Microsoft’s latest Windows 10 update release, dated Sept. 29, may not be installing for some users.
Update 10/4: A Microsoft spokesperson clarified by e-mail that the flaw in KB3194496 is just affecting a small number of Windows Insider testers and that a fix is being readied:
“We are aware of an issue with the recent Windows 10 cumulative update that impacted a small number of customers in the Windows Insider Program that were running a previous build of the OS,” the spokesperson stated. “We expect to have a solution in place for these customers soon, and will be communicating with Insiders via the Feedback Hub.”
The update, known as KB3194496, will bring Windows 10 version 1607 up to build 14393.222. However, it hangs just before completing installation for some users, according to a Microsoft forum post. The initial complaints on that page are dated Sept. 28. Windows Insider program testers had the same complaints of KB3194496 failing to install on Sept. 27 in another Microsoft forum post. Of course, those dates are before Microsoft’s Sept. 29 release date, suggesting that the update may have been pushed out earlier to some users. Possibly just Windows Insider testers have experienced the problem.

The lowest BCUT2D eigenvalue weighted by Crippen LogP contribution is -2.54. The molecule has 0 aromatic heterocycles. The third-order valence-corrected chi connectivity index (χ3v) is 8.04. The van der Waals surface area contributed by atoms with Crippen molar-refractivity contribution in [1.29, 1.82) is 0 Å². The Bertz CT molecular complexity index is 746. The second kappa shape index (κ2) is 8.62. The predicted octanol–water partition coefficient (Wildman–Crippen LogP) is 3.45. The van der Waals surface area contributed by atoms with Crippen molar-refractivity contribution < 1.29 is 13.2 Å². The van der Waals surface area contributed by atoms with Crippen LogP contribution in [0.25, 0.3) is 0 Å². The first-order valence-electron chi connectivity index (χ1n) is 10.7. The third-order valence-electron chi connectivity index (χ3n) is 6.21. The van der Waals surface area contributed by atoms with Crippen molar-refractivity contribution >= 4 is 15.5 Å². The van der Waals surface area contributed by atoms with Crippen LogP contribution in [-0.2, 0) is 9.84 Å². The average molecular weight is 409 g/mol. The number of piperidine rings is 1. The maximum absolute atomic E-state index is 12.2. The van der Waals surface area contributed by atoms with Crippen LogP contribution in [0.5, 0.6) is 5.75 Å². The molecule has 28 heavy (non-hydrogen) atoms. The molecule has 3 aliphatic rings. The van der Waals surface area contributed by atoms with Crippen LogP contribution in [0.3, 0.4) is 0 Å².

Microsoft has described KB3194496 (build 14393.22) as a “security update to Windows 10.1607 version.” It’s a current branch (CB) feature update, too, that was first released on Aug. 2, but was revised on Sept. 29, per Microsoft’s Windows 10 release information page.
Possibly, the update problems just affected users getting the earlier release, prior to the Sept. 29 publish date. A Neowin story today indicated that Microsoft has acknowledged the issue, stating that the problem “will only be hitting a subset of [Windows] Insiders” and that a workaround will be arriving at some point. I’ve asked Microsoft for a pointer to that workaround, but haven’t heard back yet.
Some media reports are labeling this release as a widespread problem, but possibly that’s just true for Windows Insider testers. They’ve been frustrated to the point of trying to reinstall Windows 10.
The Windows Insider program is supposed to fix problems before Microsoft rolls out its Windows 10 patches more generally, but Microsoft’s cumulative update releases haven’t been without problems. Organizations are supposed to test “current branch” releases before deploying the “current branch for business” release that arrives about four months later, according to Microsoft’s past descriptions of proper update protocol for Windows 10.
Next week, Microsoft will begin putting Windows 7 and Windows 8.1 under this same monthly cumulative update process, without the ability to roll back individual patches deemed problematic for organizations. If there are problems with an individual patch, Microsoft is saying in advance that it will be the fault of its various partners.
It’s a nice scheme in the abstract. However, general confidence in the quality controls over Windows 10 updates hasn’t been high so far, and it’s not clear if Windows 7/8.1 updates will fare much better.